New Law Broadens IRS Enforcement

Fun in the sun in Mexico?  Maybe not if you owe the IRS back taxes.  On December 4, 2015, President Obama signed into law the Fixing America’s Surface Transportation Act, also known as the FAST Act.  What does that have to do with taxes and your ability to travel?  Everything…

The FAST Act includes a new provision in the Internal Revenue Code (IRC), Section 7345, titled Revocation or Denial of Passport in Case of Certain Tax Delinquencies.  In short, the law says that the State Department can revoke, deny or limit passports for anyone the IRS certifies as having a seriously delinquent tax debt. 

So, what is a “seriously delinquent” tax debt?  The bill defines a seriously delinquent tax debt as one that is unpaid and legally enforceable, in excess of $50,000 (including penalty and interest) and has been assessed along with a Notice of Federal Tax Lien or Notice of Levy.  The $50,000 limit with be adjusted each year for inflation but still is a relatively low number especially considering the inclusion of penalty and interest.  After all, penalty alone can accumulate up to 47.5% and interest compounds daily.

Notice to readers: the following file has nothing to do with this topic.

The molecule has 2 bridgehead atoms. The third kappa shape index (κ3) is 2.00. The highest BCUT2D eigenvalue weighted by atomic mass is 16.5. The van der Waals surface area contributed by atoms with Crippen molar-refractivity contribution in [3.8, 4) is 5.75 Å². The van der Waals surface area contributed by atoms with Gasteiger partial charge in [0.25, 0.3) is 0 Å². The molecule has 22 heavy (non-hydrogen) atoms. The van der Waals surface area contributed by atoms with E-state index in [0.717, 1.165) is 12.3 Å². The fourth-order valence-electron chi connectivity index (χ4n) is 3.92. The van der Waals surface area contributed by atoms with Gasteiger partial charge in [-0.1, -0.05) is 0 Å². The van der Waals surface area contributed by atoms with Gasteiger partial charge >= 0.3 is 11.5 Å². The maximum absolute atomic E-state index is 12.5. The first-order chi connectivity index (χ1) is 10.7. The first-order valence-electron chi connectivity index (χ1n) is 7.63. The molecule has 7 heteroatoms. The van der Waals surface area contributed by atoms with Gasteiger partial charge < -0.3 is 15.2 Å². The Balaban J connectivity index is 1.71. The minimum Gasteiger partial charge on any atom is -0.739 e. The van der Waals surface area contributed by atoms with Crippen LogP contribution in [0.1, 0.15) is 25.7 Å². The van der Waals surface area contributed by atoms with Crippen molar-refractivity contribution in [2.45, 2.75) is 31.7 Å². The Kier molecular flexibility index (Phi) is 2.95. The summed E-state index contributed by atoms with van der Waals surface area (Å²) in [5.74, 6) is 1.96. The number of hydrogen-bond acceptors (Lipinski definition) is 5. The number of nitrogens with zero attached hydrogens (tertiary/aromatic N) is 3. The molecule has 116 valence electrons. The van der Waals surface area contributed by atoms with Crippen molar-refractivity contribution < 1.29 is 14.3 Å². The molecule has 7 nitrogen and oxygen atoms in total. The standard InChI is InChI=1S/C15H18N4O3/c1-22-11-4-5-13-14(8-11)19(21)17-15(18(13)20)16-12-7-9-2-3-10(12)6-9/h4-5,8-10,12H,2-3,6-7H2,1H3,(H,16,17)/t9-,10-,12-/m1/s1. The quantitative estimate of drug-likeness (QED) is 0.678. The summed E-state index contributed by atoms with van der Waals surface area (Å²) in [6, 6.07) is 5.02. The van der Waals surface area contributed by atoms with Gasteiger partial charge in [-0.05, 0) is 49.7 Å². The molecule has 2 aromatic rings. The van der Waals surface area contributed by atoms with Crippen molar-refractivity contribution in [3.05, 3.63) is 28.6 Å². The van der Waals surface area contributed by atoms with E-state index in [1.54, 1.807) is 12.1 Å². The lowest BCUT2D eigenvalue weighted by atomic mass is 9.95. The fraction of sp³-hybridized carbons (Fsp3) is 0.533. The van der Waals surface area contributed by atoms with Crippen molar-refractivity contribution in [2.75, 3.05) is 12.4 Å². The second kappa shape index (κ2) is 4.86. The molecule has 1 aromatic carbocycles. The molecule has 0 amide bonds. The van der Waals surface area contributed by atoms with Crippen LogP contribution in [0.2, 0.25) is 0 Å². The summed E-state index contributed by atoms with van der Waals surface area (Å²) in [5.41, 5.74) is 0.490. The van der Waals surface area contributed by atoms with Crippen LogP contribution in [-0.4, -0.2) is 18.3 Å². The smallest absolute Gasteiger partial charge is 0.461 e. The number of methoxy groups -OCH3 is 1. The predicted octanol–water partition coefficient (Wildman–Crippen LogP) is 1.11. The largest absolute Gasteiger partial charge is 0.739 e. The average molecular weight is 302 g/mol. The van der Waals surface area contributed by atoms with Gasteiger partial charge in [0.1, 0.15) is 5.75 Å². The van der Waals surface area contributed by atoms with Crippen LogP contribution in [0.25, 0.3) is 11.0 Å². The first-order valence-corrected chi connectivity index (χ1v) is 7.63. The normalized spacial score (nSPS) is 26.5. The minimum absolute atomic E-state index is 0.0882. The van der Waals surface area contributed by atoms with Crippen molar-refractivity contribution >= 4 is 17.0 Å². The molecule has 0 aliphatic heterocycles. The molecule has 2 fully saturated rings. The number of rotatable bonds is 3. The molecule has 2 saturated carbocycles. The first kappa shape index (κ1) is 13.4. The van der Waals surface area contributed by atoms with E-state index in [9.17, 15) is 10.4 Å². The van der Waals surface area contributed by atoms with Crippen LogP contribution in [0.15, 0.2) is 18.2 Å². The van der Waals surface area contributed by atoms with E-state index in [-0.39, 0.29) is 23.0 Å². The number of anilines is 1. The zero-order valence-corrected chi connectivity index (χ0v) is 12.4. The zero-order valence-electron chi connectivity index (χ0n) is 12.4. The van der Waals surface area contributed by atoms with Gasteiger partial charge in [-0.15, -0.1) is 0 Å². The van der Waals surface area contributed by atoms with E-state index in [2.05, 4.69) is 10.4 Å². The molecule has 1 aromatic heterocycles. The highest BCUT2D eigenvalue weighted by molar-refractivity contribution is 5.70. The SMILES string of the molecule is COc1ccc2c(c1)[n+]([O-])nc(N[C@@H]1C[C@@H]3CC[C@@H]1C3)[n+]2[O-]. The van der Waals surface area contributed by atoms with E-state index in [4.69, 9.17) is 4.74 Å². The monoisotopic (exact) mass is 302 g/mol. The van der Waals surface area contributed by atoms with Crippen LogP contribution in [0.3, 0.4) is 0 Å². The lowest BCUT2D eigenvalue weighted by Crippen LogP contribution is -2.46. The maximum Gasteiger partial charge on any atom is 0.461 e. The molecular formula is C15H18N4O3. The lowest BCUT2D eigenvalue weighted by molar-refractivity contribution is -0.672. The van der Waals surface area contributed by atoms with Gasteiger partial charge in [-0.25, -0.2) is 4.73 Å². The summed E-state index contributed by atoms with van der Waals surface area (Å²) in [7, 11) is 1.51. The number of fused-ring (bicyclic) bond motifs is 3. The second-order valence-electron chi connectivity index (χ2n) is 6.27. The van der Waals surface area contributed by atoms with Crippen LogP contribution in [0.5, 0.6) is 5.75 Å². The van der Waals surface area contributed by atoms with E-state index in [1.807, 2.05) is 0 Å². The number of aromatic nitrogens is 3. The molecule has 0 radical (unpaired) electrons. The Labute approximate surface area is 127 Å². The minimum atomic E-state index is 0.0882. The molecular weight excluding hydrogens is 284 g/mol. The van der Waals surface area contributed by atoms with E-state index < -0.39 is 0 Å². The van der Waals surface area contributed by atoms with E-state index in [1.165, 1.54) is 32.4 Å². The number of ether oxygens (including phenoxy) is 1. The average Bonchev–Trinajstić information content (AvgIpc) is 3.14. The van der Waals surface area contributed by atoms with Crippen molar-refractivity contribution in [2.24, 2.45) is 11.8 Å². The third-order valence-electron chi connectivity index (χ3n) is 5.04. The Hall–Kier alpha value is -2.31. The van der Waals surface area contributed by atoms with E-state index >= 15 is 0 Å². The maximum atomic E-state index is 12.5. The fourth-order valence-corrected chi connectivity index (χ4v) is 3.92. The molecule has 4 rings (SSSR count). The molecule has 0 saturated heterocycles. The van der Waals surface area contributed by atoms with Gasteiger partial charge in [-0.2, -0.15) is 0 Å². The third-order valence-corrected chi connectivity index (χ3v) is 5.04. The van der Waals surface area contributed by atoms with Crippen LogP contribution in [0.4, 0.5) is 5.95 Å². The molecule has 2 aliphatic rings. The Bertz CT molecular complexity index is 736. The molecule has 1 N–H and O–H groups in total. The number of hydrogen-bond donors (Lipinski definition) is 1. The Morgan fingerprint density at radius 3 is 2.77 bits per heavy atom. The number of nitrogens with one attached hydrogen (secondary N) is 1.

Thankfully, there are exceptions to the rule.  A taxpayer that is subject to an Offer in Compromise, an installment agreement, due process rights or innocent spouse relief will not be affected.  But how the IRS will ensure those that are exempt raises the practical question of how exactly this information will be communicated to the State Department.  The law indicates that the State Department must rely on Treasury for a list of those taxpayers that may be affected by this law.  How often will the IRS send a list?  Will the list include every taxpayer owing over $50,000 or will the IRS set a higher bar, at least initially?  And what about a taxpayer listed by mistake or one that pays the tax debt? The concern then becomes: how quickly can they be removed.

Only time will tell how the IRS chooses to employ this new power.  And there is some question about whether a taxpayer that lands on the list will challenge it in court.  In the meantime, it behooves every taxpayer that could fall into this category to reach an understanding on repayment with the IRS as soon as possible.